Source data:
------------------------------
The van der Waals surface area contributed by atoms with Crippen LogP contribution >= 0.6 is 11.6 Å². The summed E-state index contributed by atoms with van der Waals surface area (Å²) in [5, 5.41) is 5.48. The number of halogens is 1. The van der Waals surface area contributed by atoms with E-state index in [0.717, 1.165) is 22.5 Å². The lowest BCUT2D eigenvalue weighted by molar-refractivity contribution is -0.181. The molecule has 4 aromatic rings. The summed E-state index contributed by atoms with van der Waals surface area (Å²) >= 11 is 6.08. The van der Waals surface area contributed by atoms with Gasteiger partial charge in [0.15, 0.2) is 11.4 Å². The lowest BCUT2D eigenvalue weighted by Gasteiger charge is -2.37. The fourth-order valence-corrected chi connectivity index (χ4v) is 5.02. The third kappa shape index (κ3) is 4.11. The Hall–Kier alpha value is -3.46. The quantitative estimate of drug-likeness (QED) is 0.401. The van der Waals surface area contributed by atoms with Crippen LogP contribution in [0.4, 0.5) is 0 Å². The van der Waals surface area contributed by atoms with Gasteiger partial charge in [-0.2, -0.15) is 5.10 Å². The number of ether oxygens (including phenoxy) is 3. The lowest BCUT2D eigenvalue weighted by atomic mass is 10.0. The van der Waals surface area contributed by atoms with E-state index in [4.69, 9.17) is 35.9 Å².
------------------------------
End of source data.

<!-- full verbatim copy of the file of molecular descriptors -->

The van der Waals surface area contributed by atoms with Crippen LogP contribution >= 0.6 is 11.6 Å². The summed E-state index contributed by atoms with van der Waals surface area (Å²) in [5, 5.41) is 5.48. The number of halogens is 1. The van der Waals surface area contributed by atoms with E-state index in [0.717, 1.165) is 22.5 Å². The lowest BCUT2D eigenvalue weighted by molar-refractivity contribution is -0.181. The molecule has 4 aromatic rings. The summed E-state index contributed by atoms with van der Waals surface area (Å²) >= 11 is 6.08. The van der Waals surface area contributed by atoms with Gasteiger partial charge in [0.15, 0.2) is 11.4 Å². The lowest BCUT2D eigenvalue weighted by Gasteiger charge is -2.37. The fourth-order valence-corrected chi connectivity index (χ4v) is 5.02. The third kappa shape index (κ3) is 4.11. The Hall–Kier alpha value is -3.46. The quantitative estimate of drug-likeness (QED) is 0.401. The van der Waals surface area contributed by atoms with Crippen LogP contribution in [0.4, 0.5) is 0 Å². The van der Waals surface area contributed by atoms with Gasteiger partial charge in [-0.2, -0.15) is 5.10 Å². The number of ether oxygens (including phenoxy) is 3. The lowest BCUT2D eigenvalue weighted by atomic mass is 10.0. The van der Waals surface area contributed by atoms with E-state index in [4.69, 9.17) is 35.9 Å².